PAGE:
Without attempting to sound pretentious, films often get things wrong. Theyâ€™re supposed to. Theyâ€™re fictional. I think we can all agree Star Wars would have been a whole lot more boring if, instead of big whooping laser-buzzes filling the air as Luke Skywalkerâ€™s ship attacks Vaderâ€™s, thereâ€™d be nothing.
Now, ignoring the fact that Star Wars is really very fictional (science fiction, pun on the science), letâ€™s say there was nothing.
No buzzing noises of bright-green lasers shooting from massive laser cannons stationed in millennium falcons swooping through the vacuum of space.
Because, realistically, there wouldnâ€™t be.
Buzzing, engine noises; really nothing.
Space is a really quiet place to be. Not boring at all, just quiet. Because itâ€™s impossible to hear sounds in space.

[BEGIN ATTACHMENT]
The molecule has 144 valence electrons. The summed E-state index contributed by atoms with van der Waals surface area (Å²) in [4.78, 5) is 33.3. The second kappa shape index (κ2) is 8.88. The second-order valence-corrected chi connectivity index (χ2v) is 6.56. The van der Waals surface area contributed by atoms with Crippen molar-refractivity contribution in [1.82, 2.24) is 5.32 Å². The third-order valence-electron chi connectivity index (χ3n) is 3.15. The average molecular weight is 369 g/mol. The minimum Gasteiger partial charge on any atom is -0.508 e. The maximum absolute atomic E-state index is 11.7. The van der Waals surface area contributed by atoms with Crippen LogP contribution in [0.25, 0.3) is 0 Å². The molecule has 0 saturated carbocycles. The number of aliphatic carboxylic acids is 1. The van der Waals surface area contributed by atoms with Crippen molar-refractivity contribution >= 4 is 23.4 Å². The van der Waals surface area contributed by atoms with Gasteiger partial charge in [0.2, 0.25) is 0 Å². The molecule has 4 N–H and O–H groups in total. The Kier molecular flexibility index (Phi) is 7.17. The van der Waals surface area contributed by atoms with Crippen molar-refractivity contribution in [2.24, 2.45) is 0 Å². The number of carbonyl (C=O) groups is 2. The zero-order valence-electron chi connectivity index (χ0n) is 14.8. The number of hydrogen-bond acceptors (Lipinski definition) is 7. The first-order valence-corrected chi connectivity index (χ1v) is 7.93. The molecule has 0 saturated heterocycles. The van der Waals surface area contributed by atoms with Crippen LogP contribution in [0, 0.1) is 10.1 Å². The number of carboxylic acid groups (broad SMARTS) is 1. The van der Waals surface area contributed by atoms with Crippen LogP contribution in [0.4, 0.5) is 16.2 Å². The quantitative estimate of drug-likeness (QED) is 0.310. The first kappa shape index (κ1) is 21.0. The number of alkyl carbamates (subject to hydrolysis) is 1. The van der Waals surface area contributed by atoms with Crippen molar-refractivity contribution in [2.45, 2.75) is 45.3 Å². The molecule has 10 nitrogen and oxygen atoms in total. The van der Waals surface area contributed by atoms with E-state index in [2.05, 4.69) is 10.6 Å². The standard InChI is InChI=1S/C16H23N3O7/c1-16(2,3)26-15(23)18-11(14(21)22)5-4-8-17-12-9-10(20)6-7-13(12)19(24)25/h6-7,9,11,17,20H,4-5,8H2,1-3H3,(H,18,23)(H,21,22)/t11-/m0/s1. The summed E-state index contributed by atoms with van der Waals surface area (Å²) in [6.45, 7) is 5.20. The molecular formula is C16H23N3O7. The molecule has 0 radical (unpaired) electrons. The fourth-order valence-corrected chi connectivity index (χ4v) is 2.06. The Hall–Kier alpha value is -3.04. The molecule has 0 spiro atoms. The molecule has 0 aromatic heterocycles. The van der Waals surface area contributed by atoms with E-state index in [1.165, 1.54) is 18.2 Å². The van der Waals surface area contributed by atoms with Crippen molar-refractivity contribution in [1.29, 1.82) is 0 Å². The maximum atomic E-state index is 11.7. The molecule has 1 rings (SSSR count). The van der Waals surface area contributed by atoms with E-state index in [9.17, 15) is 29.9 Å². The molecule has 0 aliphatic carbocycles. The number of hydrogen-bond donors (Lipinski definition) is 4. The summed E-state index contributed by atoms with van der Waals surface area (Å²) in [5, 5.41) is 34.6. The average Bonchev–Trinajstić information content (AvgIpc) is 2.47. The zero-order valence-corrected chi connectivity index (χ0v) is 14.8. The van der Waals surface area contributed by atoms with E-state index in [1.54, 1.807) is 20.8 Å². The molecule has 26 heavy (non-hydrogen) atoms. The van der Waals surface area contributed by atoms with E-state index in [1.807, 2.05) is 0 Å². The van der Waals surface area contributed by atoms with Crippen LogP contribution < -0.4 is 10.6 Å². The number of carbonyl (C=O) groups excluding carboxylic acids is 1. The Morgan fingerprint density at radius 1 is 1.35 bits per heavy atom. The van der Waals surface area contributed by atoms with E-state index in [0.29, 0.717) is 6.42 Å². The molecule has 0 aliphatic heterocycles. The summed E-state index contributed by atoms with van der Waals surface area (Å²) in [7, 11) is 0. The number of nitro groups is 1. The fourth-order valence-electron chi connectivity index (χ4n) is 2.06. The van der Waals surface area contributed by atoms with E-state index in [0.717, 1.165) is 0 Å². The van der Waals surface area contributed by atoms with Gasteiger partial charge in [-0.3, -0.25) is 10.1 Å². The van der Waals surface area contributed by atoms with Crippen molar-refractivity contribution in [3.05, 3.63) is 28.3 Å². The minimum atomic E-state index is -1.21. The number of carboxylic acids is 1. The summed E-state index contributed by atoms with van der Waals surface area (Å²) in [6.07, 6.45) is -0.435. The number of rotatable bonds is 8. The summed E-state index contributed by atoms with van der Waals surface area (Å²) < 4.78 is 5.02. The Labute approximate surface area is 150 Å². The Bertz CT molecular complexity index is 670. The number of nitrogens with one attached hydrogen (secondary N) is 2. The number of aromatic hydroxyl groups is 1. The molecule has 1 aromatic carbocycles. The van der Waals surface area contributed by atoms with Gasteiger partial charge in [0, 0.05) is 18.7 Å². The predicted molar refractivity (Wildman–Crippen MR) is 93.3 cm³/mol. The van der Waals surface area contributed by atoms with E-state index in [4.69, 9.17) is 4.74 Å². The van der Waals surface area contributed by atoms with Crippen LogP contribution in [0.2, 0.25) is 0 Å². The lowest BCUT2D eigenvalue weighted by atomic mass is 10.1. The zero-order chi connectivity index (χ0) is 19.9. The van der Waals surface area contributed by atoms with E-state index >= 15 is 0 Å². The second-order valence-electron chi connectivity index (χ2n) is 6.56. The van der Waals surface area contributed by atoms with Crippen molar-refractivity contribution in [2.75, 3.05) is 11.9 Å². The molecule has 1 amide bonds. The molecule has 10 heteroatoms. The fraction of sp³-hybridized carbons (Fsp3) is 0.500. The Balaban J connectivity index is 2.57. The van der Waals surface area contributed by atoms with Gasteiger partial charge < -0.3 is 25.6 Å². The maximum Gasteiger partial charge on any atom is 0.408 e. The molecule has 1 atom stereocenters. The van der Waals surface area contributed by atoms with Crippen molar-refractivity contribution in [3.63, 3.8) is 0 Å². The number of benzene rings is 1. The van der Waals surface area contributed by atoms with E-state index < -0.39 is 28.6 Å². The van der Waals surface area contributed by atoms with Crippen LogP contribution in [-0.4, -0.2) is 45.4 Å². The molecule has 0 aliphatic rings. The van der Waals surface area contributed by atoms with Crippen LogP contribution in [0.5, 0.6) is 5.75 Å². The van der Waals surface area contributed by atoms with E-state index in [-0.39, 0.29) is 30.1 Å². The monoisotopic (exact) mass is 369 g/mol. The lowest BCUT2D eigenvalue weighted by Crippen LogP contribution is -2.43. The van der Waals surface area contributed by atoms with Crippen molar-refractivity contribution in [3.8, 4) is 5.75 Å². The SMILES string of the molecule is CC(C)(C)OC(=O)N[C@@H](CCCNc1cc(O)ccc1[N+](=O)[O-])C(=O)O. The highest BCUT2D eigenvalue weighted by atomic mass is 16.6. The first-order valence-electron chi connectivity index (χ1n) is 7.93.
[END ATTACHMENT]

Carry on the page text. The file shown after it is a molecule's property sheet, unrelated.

You open your mouth to chant â€˜nothing is impossibleâ€™ and I silence you with my fist. This is.
Sound travels in waves. So does heat and light, yet, as opposed to these, sound travels by making molecules vibrate. It needs a medium, like water, or anything else, to travel through.
The sound waves compress this medium, air, for instance. The compressed air moves the air around it, and so on and so on, until Horton hears the Who and his brain interprets these waves as sound.
Without anything to compress, Horton hears nothing and will most likely be dead.
In the very vacuum of space, you canâ€™t hear a thing. Thereâ€™s no medium between you, were you precariously falling through space, and any explosion in your area.
Light, on the other hand, is electromagnetic radiation and doesnâ€™t need anything to travel through. If there were a medium, it would slow the waves down or change their path, though. Because of light, we can see cool things like stars and planets.
Horton might not hear the Who, but he might be able to see it, were he not dead.